Glucocorticoids antagonize insulin's antiproteolytic action on skeletal muscle in humans

Rita J. Louard, Rajat Bhushan, Robert A. Gelfand, Eugene J. Barrett, Robert S. Sherwin

Research output: Contribution to journalArticlepeer-review

50 Scopus citations


Although chronic glucocorticoid elevations cause net skeletal muscle protein loss in man, the kinetic mechanisms responsible for this catabolic effect and the capacity of insulin to overcome it remain unclear. To examine this issue, we measured basal and insulin-stimulated rates of protein synthesis and breakdown in muscle using the phenylalanine forearm kinetic method in eight normal volunteers studied postabsorptively and after 4 days of dexamethasone treatment (8 mg/day). To avoid the confounding effects of systemic insulinization, local forearm insulin levels were raised by ~430 pmol/L using a 150-min brachial arterial infusion of insulin (0.251 pmol/kg · min). Postabsorptively, dexamethasone produced mild hyperglycemia (P < 0.003) and a 3-fold rise in plasma insulin (P < 0.001), but no change in forearm phenylalanine balance or kinetics. Before dexamethasone treatment, local hyperinsulinemia increased forearm glucose uptake 2.5-fold and caused a positive net balance of phenylalanine due to a marked 40% inhibition of proteolysis. After dexamethasone treatment, forearm glucose uptake was modestly reduced. However, forearm net phenylalanine balance remained negative due to a striking reduction in insulin's inhibitory effect on proteolysis. We conclude that 1) the effects of glucocorticoid on basal muscle protein turnover are minimized by compensatory hyperinsulinemia, and 2) glucocorticoids cause muscle resistance to insulin's antiproteolytic action.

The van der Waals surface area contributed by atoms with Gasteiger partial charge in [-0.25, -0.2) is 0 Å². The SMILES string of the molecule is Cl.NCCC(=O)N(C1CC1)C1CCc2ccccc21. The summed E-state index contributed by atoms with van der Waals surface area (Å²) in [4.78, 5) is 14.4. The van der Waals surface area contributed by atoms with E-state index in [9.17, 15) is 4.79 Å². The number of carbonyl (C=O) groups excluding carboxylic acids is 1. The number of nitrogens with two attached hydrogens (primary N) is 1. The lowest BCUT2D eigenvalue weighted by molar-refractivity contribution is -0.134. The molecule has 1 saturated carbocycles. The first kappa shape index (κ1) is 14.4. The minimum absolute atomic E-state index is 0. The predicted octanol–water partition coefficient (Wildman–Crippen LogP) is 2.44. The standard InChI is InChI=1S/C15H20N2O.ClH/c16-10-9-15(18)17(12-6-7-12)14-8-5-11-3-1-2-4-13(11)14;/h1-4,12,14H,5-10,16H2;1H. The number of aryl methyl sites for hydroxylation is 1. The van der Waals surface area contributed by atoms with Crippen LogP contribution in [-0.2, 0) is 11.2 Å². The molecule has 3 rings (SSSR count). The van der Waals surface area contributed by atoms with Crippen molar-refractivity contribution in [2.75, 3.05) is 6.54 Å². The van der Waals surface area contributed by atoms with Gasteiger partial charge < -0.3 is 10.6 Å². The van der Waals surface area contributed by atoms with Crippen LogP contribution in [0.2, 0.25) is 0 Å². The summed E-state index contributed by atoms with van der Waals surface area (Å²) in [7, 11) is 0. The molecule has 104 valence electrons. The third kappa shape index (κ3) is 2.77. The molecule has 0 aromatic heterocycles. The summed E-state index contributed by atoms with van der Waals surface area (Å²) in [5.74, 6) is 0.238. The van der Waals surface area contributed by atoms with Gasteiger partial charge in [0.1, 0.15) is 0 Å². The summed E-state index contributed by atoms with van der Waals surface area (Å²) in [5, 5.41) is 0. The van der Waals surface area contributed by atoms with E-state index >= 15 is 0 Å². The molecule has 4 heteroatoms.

Original languageEnglish (US)
Pages (from-to)278-284
Number of pages7
JournalJournal of Clinical Endocrinology and Metabolism
Issue number1
StatePublished - Jul 1994
Externally publishedYes

ASJC Scopus subject areas

  • Endocrinology, Diabetes and Metabolism
  • Biochemistry
  • Endocrinology
  • Clinical Biochemistry
  • Biochemistry, medical


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